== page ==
Floaters – Safe or Scary?

May 01, 2020

You could be reading a book, watching TV or driving your car, when you see small dark spots appear before your eyes. You may be brushing your teeth, working on your computer or cooking dinner when you think a hair has crossed into your field of vision, but you can’t seem to brush it away. Should you be concerned? Is something wrong with your eyes? 

In most cases, these mysterious “floaters” are harmless. But what are they, exactly? Why do they occur, and what do they mean? 

The term floater is generic word used to describe a tiny cluster of cells or flecks of protein trapped in the vitreous humor, the clear, jelly-like substance that fills the back two-thirds of your eyeball. The vitreous humor allows light to travel through the lens and into the eye. The vitreous is attached to the retina, the light-sensitive cells at the back of the eye that capture images and delivers them to your brain via your optic nerve. The dark image you’re seeing is a shadow cast by the cells or protein flecks in your vitreous humor, and not the objects themselves. The floaters, which move as your eyes move, usually seem to move more rapidly when you look directly at them, and float and drift gently when your eyes stop moving. 

Floaters are more common in older people, as the vitreous humor tends to shrink as people age, giving it a stringy texture. The strings in the vitreous cast shadows, which can appear as rounded dots or elongated hair or web like strands. By age 60, a quarter of all people have experienced floaters; and that number rises to two-thirds of all people over the age of 80. If you are nearsighted, have had cataract surgery or a prior eye injury, or have diabetes, you are more likely to have seen floaters. Floaters can also be the result of inflammation in the back of the eye, bleeding in the eye, eye surgeries or medications that are administered directly into the eye.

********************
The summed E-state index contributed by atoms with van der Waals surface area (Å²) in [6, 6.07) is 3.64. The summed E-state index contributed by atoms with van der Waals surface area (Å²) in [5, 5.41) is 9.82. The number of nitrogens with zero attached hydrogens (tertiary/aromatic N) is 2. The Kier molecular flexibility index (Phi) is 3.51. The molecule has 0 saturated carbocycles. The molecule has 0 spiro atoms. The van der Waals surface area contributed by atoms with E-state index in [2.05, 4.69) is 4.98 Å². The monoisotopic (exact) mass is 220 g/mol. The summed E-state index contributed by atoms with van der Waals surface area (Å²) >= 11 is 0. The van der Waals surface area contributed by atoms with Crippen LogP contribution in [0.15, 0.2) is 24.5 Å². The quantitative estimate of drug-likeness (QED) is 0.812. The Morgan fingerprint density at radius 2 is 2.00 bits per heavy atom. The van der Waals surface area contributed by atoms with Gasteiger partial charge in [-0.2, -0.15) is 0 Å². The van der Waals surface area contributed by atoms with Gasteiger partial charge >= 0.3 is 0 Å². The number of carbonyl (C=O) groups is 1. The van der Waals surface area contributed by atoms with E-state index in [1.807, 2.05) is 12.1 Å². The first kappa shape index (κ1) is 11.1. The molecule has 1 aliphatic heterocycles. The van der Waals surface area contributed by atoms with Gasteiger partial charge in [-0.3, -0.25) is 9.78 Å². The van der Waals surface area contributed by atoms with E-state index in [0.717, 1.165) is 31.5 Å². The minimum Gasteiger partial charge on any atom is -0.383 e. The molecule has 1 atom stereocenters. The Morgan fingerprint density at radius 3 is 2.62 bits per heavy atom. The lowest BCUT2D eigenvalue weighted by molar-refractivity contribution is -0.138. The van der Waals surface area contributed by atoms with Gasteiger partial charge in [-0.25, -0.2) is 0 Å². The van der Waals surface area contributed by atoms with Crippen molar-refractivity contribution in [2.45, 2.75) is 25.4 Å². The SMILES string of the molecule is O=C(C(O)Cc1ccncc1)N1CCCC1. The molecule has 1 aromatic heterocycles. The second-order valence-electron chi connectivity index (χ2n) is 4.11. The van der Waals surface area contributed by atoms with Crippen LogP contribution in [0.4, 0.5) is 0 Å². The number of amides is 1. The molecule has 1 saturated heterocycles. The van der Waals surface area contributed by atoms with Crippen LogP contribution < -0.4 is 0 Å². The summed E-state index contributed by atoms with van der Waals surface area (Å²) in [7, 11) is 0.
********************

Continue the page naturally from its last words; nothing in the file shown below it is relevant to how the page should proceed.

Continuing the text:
Many floaters will eventually disappear or become less noticeable, as floaters tend to drop to the bottom of the vitreous, below the field of vision. However, in some cases, floaters can indicate larger problems with your vision. Don’t wait to see an eye doctor if you have a new floater that lasts more than a few days, or if you notice a sudden increase in existing floaters. Other red flags include eye pain, experiencing changes in peripheral vision that look like a curtain or shade drawn over the side of your eye or seeing flashes of light. These symptoms can be warning signs of several more serious conditions, including a torn or detached retina. A trained and licensed optometrist can quickly spot problems that can lead to permanent vision loss. 

If you have your floaters checked when you first notice them, and after time they continue to have a large impact on your vision, you may want to ask about treatments to resolve the issue. Lasers can be used to eliminate the floaters, or you may require a vitrectomy, where the vitreous humor is removed and replaced. It’s not a common surgery, but it is a viable option for severe floaters. For many patients, however, the risk of surgery far outweighs the inconvenience of daily living with floaters. 

If you think you have floaters, call Pro-Optix Eye Care at 713-360-7095 for an appointment. We’re the Tanglewood/Galleria Area’s one-stop eye care center - we can assess your floaters, complete a vision exam and outfit you with high fashion eyewear such as designer frames for every occasion! 

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